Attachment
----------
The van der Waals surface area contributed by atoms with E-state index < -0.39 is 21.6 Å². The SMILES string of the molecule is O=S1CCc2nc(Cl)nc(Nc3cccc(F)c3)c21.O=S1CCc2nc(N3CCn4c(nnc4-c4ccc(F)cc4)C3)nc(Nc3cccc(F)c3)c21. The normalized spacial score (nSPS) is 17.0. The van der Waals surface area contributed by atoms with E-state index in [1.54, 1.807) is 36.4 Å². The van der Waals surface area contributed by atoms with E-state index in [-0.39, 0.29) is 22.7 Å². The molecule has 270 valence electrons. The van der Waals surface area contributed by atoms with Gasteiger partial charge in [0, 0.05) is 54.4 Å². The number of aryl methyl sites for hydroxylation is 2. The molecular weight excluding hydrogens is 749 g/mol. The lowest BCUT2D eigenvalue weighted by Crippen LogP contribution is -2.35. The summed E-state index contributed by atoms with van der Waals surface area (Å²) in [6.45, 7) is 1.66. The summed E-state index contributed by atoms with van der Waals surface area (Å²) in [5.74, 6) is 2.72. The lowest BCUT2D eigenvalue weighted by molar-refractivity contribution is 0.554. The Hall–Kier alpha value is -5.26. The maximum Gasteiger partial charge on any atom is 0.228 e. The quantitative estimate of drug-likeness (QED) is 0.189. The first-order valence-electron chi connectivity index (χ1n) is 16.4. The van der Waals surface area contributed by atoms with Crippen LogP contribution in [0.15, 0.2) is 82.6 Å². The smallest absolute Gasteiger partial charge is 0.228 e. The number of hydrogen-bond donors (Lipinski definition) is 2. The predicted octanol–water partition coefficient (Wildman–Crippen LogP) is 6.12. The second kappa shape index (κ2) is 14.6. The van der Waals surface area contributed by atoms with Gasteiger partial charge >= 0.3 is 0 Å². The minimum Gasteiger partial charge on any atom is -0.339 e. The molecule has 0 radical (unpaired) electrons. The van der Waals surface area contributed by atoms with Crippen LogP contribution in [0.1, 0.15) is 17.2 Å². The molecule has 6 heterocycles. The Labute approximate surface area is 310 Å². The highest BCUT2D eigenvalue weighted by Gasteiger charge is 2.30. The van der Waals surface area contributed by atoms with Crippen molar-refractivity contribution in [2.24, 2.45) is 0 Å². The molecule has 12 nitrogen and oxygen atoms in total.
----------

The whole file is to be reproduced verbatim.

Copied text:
The van der Waals surface area contributed by atoms with E-state index < -0.39 is 21.6 Å². The SMILES string of the molecule is O=S1CCc2nc(Cl)nc(Nc3cccc(F)c3)c21.O=S1CCc2nc(N3CCn4c(nnc4-c4ccc(F)cc4)C3)nc(Nc3cccc(F)c3)c21. The normalized spacial score (nSPS) is 17.0. The van der Waals surface area contributed by atoms with E-state index in [1.54, 1.807) is 36.4 Å². The van der Waals surface area contributed by atoms with E-state index in [-0.39, 0.29) is 22.7 Å². The molecule has 270 valence electrons. The van der Waals surface area contributed by atoms with Gasteiger partial charge in [0, 0.05) is 54.4 Å². The number of aryl methyl sites for hydroxylation is 2. The molecular weight excluding hydrogens is 749 g/mol. The lowest BCUT2D eigenvalue weighted by Crippen LogP contribution is -2.35. The summed E-state index contributed by atoms with van der Waals surface area (Å²) in [6.45, 7) is 1.66. The summed E-state index contributed by atoms with van der Waals surface area (Å²) in [5.74, 6) is 2.72. The lowest BCUT2D eigenvalue weighted by molar-refractivity contribution is 0.554. The Hall–Kier alpha value is -5.26. The maximum Gasteiger partial charge on any atom is 0.228 e. The quantitative estimate of drug-likeness (QED) is 0.189. The first-order valence-electron chi connectivity index (χ1n) is 16.4. The van der Waals surface area contributed by atoms with Crippen LogP contribution in [0.15, 0.2) is 82.6 Å². The smallest absolute Gasteiger partial charge is 0.228 e. The number of hydrogen-bond donors (Lipinski definition) is 2. The predicted octanol–water partition coefficient (Wildman–Crippen LogP) is 6.12. The second kappa shape index (κ2) is 14.6. The van der Waals surface area contributed by atoms with Gasteiger partial charge >= 0.3 is 0 Å². The minimum Gasteiger partial charge on any atom is -0.339 e. The molecule has 0 radical (unpaired) electrons. The van der Waals surface area contributed by atoms with Crippen LogP contribution in [0.1, 0.15) is 17.2 Å². The molecule has 6 heterocycles. The Labute approximate surface area is 310 Å². The highest BCUT2D eigenvalue weighted by Gasteiger charge is 2.30. The van der Waals surface area contributed by atoms with Crippen molar-refractivity contribution in [2.24, 2.45) is 0 Å². The molecule has 12 nitrogen and oxygen atoms in total.